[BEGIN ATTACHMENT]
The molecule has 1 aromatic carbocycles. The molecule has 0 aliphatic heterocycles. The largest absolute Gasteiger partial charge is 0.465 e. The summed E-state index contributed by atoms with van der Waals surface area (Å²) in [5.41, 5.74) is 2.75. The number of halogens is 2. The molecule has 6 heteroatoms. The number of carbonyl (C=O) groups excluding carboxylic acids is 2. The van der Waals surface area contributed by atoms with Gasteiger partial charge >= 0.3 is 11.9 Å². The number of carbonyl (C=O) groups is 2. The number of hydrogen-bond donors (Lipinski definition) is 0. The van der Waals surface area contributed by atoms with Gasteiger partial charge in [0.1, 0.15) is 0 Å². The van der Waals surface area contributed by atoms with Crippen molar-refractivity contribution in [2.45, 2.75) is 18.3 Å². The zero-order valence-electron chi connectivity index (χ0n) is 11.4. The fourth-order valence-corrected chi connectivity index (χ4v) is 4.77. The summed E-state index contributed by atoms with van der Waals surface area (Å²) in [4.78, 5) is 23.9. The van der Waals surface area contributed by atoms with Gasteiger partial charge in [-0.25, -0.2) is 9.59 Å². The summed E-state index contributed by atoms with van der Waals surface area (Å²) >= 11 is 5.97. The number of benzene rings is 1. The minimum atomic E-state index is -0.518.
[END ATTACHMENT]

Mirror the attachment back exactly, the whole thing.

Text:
The molecule has 1 aromatic carbocycles. The molecule has 0 aliphatic heterocycles. The largest absolute Gasteiger partial charge is 0.465 e. The summed E-state index contributed by atoms with van der Waals surface area (Å²) in [5.41, 5.74) is 2.75. The number of halogens is 2. The molecule has 6 heteroatoms. The number of carbonyl (C=O) groups excluding carboxylic acids is 2. The van der Waals surface area contributed by atoms with Gasteiger partial charge >= 0.3 is 11.9 Å². The number of carbonyl (C=O) groups is 2. The number of hydrogen-bond donors (Lipinski definition) is 0. The van der Waals surface area contributed by atoms with Gasteiger partial charge in [0.1, 0.15) is 0 Å². The van der Waals surface area contributed by atoms with Crippen molar-refractivity contribution in [2.45, 2.75) is 18.3 Å². The zero-order valence-electron chi connectivity index (χ0n) is 11.4. The fourth-order valence-corrected chi connectivity index (χ4v) is 4.77. The summed E-state index contributed by atoms with van der Waals surface area (Å²) in [4.78, 5) is 23.9. The van der Waals surface area contributed by atoms with Gasteiger partial charge in [-0.25, -0.2) is 9.59 Å². The summed E-state index contributed by atoms with van der Waals surface area (Å²) >= 11 is 5.97. The number of benzene rings is 1. The minimum atomic E-state index is -0.518.